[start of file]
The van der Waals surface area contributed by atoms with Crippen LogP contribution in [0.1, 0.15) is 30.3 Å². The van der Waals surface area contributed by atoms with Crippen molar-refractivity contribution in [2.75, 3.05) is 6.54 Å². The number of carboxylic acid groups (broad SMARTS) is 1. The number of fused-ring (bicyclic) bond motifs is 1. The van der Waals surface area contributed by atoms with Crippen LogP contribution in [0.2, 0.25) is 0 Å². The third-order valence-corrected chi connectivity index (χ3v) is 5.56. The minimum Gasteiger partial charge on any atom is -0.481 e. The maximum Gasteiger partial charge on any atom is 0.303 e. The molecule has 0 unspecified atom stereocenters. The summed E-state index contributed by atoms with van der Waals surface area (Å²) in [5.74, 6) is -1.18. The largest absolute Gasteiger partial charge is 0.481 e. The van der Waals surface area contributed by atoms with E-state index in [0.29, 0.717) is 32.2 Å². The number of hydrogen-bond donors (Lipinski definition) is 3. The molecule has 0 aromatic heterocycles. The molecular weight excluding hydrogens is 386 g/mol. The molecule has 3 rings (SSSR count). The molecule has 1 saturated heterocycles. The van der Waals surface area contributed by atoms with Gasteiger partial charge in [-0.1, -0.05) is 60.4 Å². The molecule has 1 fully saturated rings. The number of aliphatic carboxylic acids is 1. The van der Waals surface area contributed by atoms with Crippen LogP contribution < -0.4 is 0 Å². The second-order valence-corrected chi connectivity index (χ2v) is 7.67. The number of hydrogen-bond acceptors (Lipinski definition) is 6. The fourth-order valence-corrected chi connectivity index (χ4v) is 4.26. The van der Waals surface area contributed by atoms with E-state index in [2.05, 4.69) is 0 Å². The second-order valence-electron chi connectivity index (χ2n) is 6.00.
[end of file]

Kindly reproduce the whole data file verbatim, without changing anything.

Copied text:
The van der Waals surface area contributed by atoms with Crippen LogP contribution in [0.1, 0.15) is 30.3 Å². The van der Waals surface area contributed by atoms with Crippen molar-refractivity contribution in [2.75, 3.05) is 6.54 Å². The number of carboxylic acid groups (broad SMARTS) is 1. The number of fused-ring (bicyclic) bond motifs is 1. The van der Waals surface area contributed by atoms with Crippen LogP contribution in [0.2, 0.25) is 0 Å². The third-order valence-corrected chi connectivity index (χ3v) is 5.56. The minimum Gasteiger partial charge on any atom is -0.481 e. The maximum Gasteiger partial charge on any atom is 0.303 e. The molecule has 0 unspecified atom stereocenters. The summed E-state index contributed by atoms with van der Waals surface area (Å²) in [5.74, 6) is -1.18. The largest absolute Gasteiger partial charge is 0.481 e. The van der Waals surface area contributed by atoms with E-state index in [0.29, 0.717) is 32.2 Å². The number of hydrogen-bond donors (Lipinski definition) is 3. The molecule has 0 aromatic heterocycles. The molecular weight excluding hydrogens is 386 g/mol. The molecule has 3 rings (SSSR count). The molecule has 1 saturated heterocycles. The van der Waals surface area contributed by atoms with Gasteiger partial charge in [-0.1, -0.05) is 60.4 Å². The molecule has 1 fully saturated rings. The number of aliphatic carboxylic acids is 1. The van der Waals surface area contributed by atoms with Crippen LogP contribution < -0.4 is 0 Å². The second-order valence-corrected chi connectivity index (χ2v) is 7.67. The number of hydrogen-bond acceptors (Lipinski definition) is 6. The fourth-order valence-corrected chi connectivity index (χ4v) is 4.26. The van der Waals surface area contributed by atoms with E-state index in [2.05, 4.69) is 0 Å². The second-order valence-electron chi connectivity index (χ2n) is 6.00.